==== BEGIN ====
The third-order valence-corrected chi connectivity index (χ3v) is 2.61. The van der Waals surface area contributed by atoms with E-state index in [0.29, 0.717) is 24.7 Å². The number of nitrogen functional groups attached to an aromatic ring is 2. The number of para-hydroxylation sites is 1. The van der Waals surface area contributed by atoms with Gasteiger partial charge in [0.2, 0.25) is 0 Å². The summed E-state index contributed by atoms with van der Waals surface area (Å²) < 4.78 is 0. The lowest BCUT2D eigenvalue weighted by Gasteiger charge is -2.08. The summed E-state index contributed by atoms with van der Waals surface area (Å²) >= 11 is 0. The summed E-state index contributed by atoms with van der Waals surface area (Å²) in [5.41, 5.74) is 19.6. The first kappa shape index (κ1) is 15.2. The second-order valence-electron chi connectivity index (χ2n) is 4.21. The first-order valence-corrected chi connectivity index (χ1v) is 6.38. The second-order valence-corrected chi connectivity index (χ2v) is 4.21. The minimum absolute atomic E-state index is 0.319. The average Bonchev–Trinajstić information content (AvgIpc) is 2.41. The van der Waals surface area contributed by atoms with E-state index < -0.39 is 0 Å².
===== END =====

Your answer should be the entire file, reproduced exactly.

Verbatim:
The third-order valence-corrected chi connectivity index (χ3v) is 2.61. The van der Waals surface area contributed by atoms with E-state index in [0.29, 0.717) is 24.7 Å². The number of nitrogen functional groups attached to an aromatic ring is 2. The number of para-hydroxylation sites is 1. The van der Waals surface area contributed by atoms with Gasteiger partial charge in [0.2, 0.25) is 0 Å². The summed E-state index contributed by atoms with van der Waals surface area (Å²) < 4.78 is 0. The lowest BCUT2D eigenvalue weighted by Gasteiger charge is -2.08. The summed E-state index contributed by atoms with van der Waals surface area (Å²) >= 11 is 0. The summed E-state index contributed by atoms with van der Waals surface area (Å²) in [5.41, 5.74) is 19.6. The first kappa shape index (κ1) is 15.2. The second-order valence-electron chi connectivity index (χ2n) is 4.21. The first-order valence-corrected chi connectivity index (χ1v) is 6.38. The second-order valence-corrected chi connectivity index (χ2v) is 4.21. The minimum absolute atomic E-state index is 0.319. The average Bonchev–Trinajstić information content (AvgIpc) is 2.41. The van der Waals surface area contributed by atoms with E-state index < -0.39 is 0 Å².